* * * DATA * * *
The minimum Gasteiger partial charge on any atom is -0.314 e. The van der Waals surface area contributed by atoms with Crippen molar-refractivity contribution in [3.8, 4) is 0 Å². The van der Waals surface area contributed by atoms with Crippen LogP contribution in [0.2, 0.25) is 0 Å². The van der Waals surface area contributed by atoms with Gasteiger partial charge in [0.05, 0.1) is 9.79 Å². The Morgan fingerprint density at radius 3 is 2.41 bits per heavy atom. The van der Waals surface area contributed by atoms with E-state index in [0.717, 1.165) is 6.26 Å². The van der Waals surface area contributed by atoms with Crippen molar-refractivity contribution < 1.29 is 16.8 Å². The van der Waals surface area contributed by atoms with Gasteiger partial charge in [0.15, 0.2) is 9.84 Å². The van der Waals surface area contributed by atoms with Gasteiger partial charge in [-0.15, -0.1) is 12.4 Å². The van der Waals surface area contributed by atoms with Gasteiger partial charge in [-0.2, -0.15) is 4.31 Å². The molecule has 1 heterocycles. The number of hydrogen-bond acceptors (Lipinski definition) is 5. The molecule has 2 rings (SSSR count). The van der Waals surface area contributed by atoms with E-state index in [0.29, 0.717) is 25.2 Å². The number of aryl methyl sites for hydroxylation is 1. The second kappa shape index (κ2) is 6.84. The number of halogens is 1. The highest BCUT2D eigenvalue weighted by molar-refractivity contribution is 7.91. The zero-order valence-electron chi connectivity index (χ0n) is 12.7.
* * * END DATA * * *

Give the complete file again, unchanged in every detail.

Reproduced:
The minimum Gasteiger partial charge on any atom is -0.314 e. The van der Waals surface area contributed by atoms with Crippen molar-refractivity contribution in [3.8, 4) is 0 Å². The van der Waals surface area contributed by atoms with Crippen LogP contribution in [0.2, 0.25) is 0 Å². The van der Waals surface area contributed by atoms with Gasteiger partial charge in [0.05, 0.1) is 9.79 Å². The Morgan fingerprint density at radius 3 is 2.41 bits per heavy atom. The van der Waals surface area contributed by atoms with E-state index in [0.717, 1.165) is 6.26 Å². The van der Waals surface area contributed by atoms with Crippen molar-refractivity contribution < 1.29 is 16.8 Å². The van der Waals surface area contributed by atoms with Gasteiger partial charge in [0.15, 0.2) is 9.84 Å². The van der Waals surface area contributed by atoms with Gasteiger partial charge in [-0.15, -0.1) is 12.4 Å². The van der Waals surface area contributed by atoms with Gasteiger partial charge in [-0.2, -0.15) is 4.31 Å². The molecule has 1 heterocycles. The number of hydrogen-bond acceptors (Lipinski definition) is 5. The molecule has 2 rings (SSSR count). The van der Waals surface area contributed by atoms with E-state index in [0.29, 0.717) is 25.2 Å². The number of aryl methyl sites for hydroxylation is 1. The second kappa shape index (κ2) is 6.84. The number of halogens is 1. The highest BCUT2D eigenvalue weighted by molar-refractivity contribution is 7.91. The zero-order valence-electron chi connectivity index (χ0n) is 12.7.